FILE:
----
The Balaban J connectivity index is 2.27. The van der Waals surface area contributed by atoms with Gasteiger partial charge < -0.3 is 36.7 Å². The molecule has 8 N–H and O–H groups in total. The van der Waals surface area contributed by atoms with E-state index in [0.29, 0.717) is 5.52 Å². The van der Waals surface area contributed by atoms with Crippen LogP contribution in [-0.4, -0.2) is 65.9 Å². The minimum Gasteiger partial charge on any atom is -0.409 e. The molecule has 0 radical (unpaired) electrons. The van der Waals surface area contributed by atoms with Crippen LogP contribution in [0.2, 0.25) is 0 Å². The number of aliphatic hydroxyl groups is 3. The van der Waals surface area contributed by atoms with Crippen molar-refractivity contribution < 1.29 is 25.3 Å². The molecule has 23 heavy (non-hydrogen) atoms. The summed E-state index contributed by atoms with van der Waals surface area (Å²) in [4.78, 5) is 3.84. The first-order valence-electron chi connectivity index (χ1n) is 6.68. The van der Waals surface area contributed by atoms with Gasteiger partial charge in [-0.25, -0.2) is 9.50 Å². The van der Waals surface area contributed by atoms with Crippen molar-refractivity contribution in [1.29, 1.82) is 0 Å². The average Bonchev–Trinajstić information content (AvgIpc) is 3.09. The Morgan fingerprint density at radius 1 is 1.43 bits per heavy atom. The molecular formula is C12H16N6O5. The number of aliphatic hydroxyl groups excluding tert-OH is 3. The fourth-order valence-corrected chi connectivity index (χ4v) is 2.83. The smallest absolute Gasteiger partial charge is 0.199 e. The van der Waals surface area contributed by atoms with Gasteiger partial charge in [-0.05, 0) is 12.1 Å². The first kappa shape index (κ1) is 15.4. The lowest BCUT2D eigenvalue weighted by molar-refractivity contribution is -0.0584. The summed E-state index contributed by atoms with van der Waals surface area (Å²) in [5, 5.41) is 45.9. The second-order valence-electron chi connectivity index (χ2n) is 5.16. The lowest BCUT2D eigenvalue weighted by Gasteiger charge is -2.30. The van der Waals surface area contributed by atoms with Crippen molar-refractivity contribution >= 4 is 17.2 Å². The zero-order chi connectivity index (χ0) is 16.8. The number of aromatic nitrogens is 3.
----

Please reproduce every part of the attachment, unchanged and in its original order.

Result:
The Balaban J connectivity index is 2.27. The van der Waals surface area contributed by atoms with Gasteiger partial charge < -0.3 is 36.7 Å². The molecule has 8 N–H and O–H groups in total. The van der Waals surface area contributed by atoms with E-state index in [0.29, 0.717) is 5.52 Å². The van der Waals surface area contributed by atoms with Crippen LogP contribution in [-0.4, -0.2) is 65.9 Å². The minimum Gasteiger partial charge on any atom is -0.409 e. The molecule has 0 radical (unpaired) electrons. The van der Waals surface area contributed by atoms with Crippen LogP contribution in [0.2, 0.25) is 0 Å². The number of aliphatic hydroxyl groups is 3. The van der Waals surface area contributed by atoms with Crippen molar-refractivity contribution < 1.29 is 25.3 Å². The molecule has 23 heavy (non-hydrogen) atoms. The summed E-state index contributed by atoms with van der Waals surface area (Å²) in [4.78, 5) is 3.84. The first-order valence-electron chi connectivity index (χ1n) is 6.68. The van der Waals surface area contributed by atoms with Gasteiger partial charge in [-0.25, -0.2) is 9.50 Å². The van der Waals surface area contributed by atoms with Crippen molar-refractivity contribution in [1.29, 1.82) is 0 Å². The average Bonchev–Trinajstić information content (AvgIpc) is 3.09. The Morgan fingerprint density at radius 1 is 1.43 bits per heavy atom. The molecular formula is C12H16N6O5. The number of aliphatic hydroxyl groups excluding tert-OH is 3. The fourth-order valence-corrected chi connectivity index (χ4v) is 2.83. The smallest absolute Gasteiger partial charge is 0.199 e. The van der Waals surface area contributed by atoms with Gasteiger partial charge in [-0.05, 0) is 12.1 Å². The first kappa shape index (κ1) is 15.4. The lowest BCUT2D eigenvalue weighted by molar-refractivity contribution is -0.0584. The summed E-state index contributed by atoms with van der Waals surface area (Å²) in [5, 5.41) is 45.9. The second-order valence-electron chi connectivity index (χ2n) is 5.16. The lowest BCUT2D eigenvalue weighted by Gasteiger charge is -2.30. The van der Waals surface area contributed by atoms with Crippen molar-refractivity contribution >= 4 is 17.2 Å². The zero-order chi connectivity index (χ0) is 16.8. The number of aromatic nitrogens is 3.